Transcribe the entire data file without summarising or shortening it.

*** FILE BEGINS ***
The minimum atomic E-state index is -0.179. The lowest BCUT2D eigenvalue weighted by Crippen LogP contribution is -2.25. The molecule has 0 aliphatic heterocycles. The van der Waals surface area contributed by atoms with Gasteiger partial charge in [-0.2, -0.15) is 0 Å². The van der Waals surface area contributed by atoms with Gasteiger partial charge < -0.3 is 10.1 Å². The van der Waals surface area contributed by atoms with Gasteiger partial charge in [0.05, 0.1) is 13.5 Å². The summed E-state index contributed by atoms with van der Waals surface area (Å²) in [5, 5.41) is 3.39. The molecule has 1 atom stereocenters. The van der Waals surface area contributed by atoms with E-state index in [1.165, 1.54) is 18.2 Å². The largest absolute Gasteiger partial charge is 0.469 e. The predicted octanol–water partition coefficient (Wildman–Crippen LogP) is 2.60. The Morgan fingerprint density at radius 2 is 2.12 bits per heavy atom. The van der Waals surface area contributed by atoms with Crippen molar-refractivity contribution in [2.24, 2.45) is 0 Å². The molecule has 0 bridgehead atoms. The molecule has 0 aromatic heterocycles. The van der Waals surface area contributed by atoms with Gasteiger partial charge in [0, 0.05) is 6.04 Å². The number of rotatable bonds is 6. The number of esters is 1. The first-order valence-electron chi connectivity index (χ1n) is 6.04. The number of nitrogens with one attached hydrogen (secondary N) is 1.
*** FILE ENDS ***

The minimum atomic E-state index is -0.179. The lowest BCUT2D eigenvalue weighted by Crippen LogP contribution is -2.25. The molecule has 0 aliphatic heterocycles. The van der Waals surface area contributed by atoms with Gasteiger partial charge in [-0.2, -0.15) is 0 Å². The van der Waals surface area contributed by atoms with Gasteiger partial charge < -0.3 is 10.1 Å². The van der Waals surface area contributed by atoms with Gasteiger partial charge in [0.05, 0.1) is 13.5 Å². The summed E-state index contributed by atoms with van der Waals surface area (Å²) in [5, 5.41) is 3.39. The molecule has 1 atom stereocenters. The van der Waals surface area contributed by atoms with E-state index in [1.165, 1.54) is 18.2 Å². The largest absolute Gasteiger partial charge is 0.469 e. The predicted octanol–water partition coefficient (Wildman–Crippen LogP) is 2.60. The Morgan fingerprint density at radius 2 is 2.12 bits per heavy atom. The van der Waals surface area contributed by atoms with Crippen molar-refractivity contribution in [2.24, 2.45) is 0 Å². The molecule has 0 bridgehead atoms. The molecule has 0 aromatic heterocycles. The van der Waals surface area contributed by atoms with Gasteiger partial charge in [0, 0.05) is 6.04 Å². The number of rotatable bonds is 6. The number of esters is 1. The first-order valence-electron chi connectivity index (χ1n) is 6.04. The number of nitrogens with one attached hydrogen (secondary N) is 1.